Released in its native French in four volume installments over the course of 2009 to 2014, Laura Zuccheri and Sylviane Corgiat’s The Swords Of Glass (Humanoids) has the hallmarks of a contemporary classic. Too often, European fantasy set in “times long ago” relies on lazy clichés and stereotypes as crutches which prop up a familiar plot, making the work feel staid and repetitive. Not so here; Zuccheri and Corgiat instead focus on the conjuring of the newly imagined: a gorgeously rich world filled with strange and wondrous creatures, anchored with layered and interesting characterization.
Yama, the daughter of the village chief, sees her father murdered in front of her on the very day a mysterious sword falls from the sky, embedding itself into a rock. All who touch it turn to glass—except for Yama, who vows to use it gain revenge on the man who destroyed her family. That’s really just the tipping point of this story, though, as the swords are tied into a larger, world-spanning destiny detailed in an old prophecy. What’s impressive about The Swords Of Glass is the manner in which its narrative runs and evolves: unafraid to wrap up integral arcs (for example, Yama bringing down her father’s killer) and move forward. It’s a refreshing approach to not see plotlines dragged out, but confidently addressed, and one that allows people to be the integral pivot on which the story hinges.
However, it also leaves the book with some very obvious crease lines, and the feeling of distinct acts, almost to the degree that they read as separate stories with the same characters: “The continuing adventures of…” That may, in part, be due to the French model of serialization; releasing an installment every year or so with an aim to provide readers with a substantial experience. What stops these turns from being too jarring are the bedrock of consistently well-realized characters and longer, continuously interwoven arcs that lend a sense of cohesiveness to proceedings.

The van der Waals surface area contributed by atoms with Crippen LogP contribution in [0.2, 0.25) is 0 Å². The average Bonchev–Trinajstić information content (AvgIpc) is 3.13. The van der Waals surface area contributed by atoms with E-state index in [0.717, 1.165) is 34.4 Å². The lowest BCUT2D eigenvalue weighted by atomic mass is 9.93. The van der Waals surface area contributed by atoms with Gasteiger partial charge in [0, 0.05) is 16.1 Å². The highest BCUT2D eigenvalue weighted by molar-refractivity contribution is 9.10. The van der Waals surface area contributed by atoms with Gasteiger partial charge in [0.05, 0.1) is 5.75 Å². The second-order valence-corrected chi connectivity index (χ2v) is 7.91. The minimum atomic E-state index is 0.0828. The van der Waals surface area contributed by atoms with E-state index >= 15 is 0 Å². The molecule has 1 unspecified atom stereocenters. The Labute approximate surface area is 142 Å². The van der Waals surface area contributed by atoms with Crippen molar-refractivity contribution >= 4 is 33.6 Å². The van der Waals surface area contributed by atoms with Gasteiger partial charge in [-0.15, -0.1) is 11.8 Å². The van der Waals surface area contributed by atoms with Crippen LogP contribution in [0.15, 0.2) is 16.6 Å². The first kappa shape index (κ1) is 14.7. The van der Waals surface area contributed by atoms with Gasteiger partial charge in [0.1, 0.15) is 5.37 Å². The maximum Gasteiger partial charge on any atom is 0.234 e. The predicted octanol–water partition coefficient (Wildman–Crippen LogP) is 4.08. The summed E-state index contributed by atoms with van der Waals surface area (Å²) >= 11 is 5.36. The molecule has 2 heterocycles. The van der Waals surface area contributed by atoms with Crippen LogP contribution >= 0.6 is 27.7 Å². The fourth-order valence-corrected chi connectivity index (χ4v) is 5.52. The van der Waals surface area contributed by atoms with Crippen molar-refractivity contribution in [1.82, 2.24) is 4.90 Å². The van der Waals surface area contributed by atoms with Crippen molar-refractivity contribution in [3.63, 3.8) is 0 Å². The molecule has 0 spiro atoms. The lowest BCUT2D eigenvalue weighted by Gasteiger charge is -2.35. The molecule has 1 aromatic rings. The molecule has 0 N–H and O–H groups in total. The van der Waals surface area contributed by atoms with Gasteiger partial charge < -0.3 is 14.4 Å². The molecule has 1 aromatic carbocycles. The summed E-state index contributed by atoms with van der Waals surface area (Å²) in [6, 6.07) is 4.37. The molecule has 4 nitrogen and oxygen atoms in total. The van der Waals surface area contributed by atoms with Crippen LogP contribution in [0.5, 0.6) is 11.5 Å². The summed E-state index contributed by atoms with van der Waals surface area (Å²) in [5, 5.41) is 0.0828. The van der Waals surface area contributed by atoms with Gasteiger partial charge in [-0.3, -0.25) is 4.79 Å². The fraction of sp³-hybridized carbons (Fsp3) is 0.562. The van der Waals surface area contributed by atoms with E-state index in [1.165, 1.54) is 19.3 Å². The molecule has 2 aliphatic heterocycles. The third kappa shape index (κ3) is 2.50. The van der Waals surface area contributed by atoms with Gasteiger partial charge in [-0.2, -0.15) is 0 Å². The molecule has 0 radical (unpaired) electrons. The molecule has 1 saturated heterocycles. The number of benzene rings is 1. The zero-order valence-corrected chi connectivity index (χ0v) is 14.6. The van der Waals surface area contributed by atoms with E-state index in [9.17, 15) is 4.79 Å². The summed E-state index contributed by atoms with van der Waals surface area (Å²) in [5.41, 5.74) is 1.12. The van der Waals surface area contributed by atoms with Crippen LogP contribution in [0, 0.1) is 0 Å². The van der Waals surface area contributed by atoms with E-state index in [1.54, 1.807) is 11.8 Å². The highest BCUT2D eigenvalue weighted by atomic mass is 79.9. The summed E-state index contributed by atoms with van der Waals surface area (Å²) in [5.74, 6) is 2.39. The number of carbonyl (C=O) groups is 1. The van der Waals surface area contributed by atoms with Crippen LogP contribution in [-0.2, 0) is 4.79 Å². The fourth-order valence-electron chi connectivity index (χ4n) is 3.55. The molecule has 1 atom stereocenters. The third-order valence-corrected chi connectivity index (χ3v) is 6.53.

Humanoids understand the importance of its European properties retaining the larger volume size they’re originally published in, and The Swords Of Glass is an irrefutable argument as to why. Laura Zuccheri’s art is utterly breathtaking and fundamental in completely immersing and investing the reader into this world. Lingering over the realism and detail of her paintings of this fascinating, fantastical place is a singular pleasure. Lush and rich, yet crisp and fresh, she renders light magnificently, moving from beautiful landscapes to the intricate architectures of cities and beyond. The sureness and beauty of her portrayals, costumes, and creature design are what makes this world such an intriguing one to visit. It can be difficult to convey the scale of something that is intended to be epic in nature, yet still retain a sense of closeness and connection, but Zuccheri is more than up to the task.
While the The Swords Of Glass isn’t without the odd bump, that simply adds to its endearing quality: The multi-faceted personalities of its characters and the uncertainty of its plot both actually play into the narrative, making it impossible not to be beguiled by this fantasy that so happily revels in its identity. It’s one of the most satisfying comics experiences of the year. [Zainab Akhtar]
Some days it seems like everything is ruining somebody’s childhood. Nostalgia is still one hell of a drug, but now and then something comes along that flies in the face of expectations and manages to capture that comfortable familiarity while doing something completely new. Given that the reactions to the Jem movie’s first trailer have ranged from an underwhelming “meh” to outright derision, the astonishing success of the new Jem comic is all the more welcome a distraction.
The team behind Jem And The Holograms #2 (IDW) is an interesting one in that not only are they all relatively new to the industry, they’re all three women. Writer Kelly Thompson may be best known for her comics commentary, providing analysis and reviews for several sites as well as the excellent 3 Chicks podcast. Her years of insightful and pointed criticisms have served her well, because once put in the position to practice what she preaches, she’s pulling no punches. Many people, particularly underrepresented minorities, are often told that if they don’t like what the comics industry has to offer, they should make their own content; Thompson and artist Sophie Campbell are doing just that, and they’ve knocked it out of the park. This is one of the most diverse casts in a mainstream comic, without feeling heavy-handed or forced.